Iraq's Kurdish president and the Shiite-led government said last week that the ousted leader could appear before the tribunal within two months. They later backtracked after complaints from Saddam's legal team and the tribunal, which said no trial date has been set.
The video showed Saddam wearing a dark gray suit and white open-collared shirt being questioned by chief trial Judge Raid Juhi. Saddam's chief Iraqi lawyer, Khalil al-Duleimi, can be seen sitting to his right. Four other defendants, all members of Saddam's administration, were also shown.
Last month, British and American tabloid newspapers obtained and published several still photographs of Saddam, including one showing him in his underwear.
In early June, Juhi said in an interview that Saddam's morale had collapsed because of the charges he faces.
"The ousted president has suffered a collapse in his morale because he understands the extent of the charges against him and because he's certain that he will stand trial before an impartial court," Juhi was quoted as saying by the London-based Asharq al-Awsat.
The former dictator faces charges that include killing rival politicians over 30 years, gassing Kurds in the northern town of Halabja in 1988, invading Kuwait in 1990 and suppressing Kurdish and Shiite uprisings.
In Amman, Saddam's lawyer said his Jordan-based legal team was not aware that the fallen dictator was questioned.
But Ziad al-Khasawneh said the fact it was videotaped and released "shows the kind of justice which the president is expected to endure during the upcoming trial."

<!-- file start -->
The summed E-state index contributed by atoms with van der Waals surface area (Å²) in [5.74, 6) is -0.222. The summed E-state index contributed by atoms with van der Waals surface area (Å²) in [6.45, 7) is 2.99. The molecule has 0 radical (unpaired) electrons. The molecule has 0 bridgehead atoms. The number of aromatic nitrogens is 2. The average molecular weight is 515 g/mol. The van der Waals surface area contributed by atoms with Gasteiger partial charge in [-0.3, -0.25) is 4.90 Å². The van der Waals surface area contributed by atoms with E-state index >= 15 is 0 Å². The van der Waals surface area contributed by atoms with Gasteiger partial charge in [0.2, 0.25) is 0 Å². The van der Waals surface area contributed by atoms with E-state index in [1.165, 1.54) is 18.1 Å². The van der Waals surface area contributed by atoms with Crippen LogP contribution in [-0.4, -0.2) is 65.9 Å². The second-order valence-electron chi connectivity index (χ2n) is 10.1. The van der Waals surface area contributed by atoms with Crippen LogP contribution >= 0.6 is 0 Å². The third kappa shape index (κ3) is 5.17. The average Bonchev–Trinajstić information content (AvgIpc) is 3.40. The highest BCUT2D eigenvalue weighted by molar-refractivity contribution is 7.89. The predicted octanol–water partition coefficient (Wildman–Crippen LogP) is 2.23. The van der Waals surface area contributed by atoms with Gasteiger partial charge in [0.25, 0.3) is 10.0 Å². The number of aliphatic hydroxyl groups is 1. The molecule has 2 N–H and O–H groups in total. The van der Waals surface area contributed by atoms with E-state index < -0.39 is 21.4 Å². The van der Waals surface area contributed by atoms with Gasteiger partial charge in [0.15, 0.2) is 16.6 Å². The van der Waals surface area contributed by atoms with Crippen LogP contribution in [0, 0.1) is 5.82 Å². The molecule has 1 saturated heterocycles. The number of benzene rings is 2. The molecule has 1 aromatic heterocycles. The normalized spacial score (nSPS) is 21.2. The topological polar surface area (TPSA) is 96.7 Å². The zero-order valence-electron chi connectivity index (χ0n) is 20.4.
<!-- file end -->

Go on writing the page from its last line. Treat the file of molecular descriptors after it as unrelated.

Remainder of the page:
An announcement that accompanied the tape said Saddam was being questioned about crimes related to the killings of at least 50 Iraqis in 1982 in the Shiite town of Dujail, 50 miles north of Baghdad, in retaliation for a failed assassination attempt against him.
Also Monday, radical anti-American Shiite cleric Muqtada al-Sadr met with the Russian ambassador and tribal chiefs from the insurgent hotbeds of Fallujah and Ramadi.
The meeting between al-Sadr and Russian Ambassador Vladimir Chamov in the Shiite holy city of Najaf, south of the capital, seemed to be a sign of the cleric's desire to return to active politics after going into isolation last fall following clashes between his militia and U.S. troops.
Al-Sadr has been trying in recent weeks to mediate between an influential Sunni Arab association and a Shiite militia that have traded accusations of targeting each other's supporters and clerics.
State Department spokesman Sean McCormack said the United States did not ask the Russians to take any message to the meeting, noting that the United States wants to bring all Iraqis who have renounced violence into the peace process.
In northern Iraq, tribal chiefs agreed Monday to hand over terror suspects to Iraqi security forces, Iraq's Defense Ministry said. The agreement represents a blow to an insurgency that has been rampant in northern areas like Mosul and Tal Afar and is bent on derailing the new government.
"For the first time, tribal leaders in northern Iraq agreed to turn in terror suspects to the Iraqi security forces," the ministry said in a statement.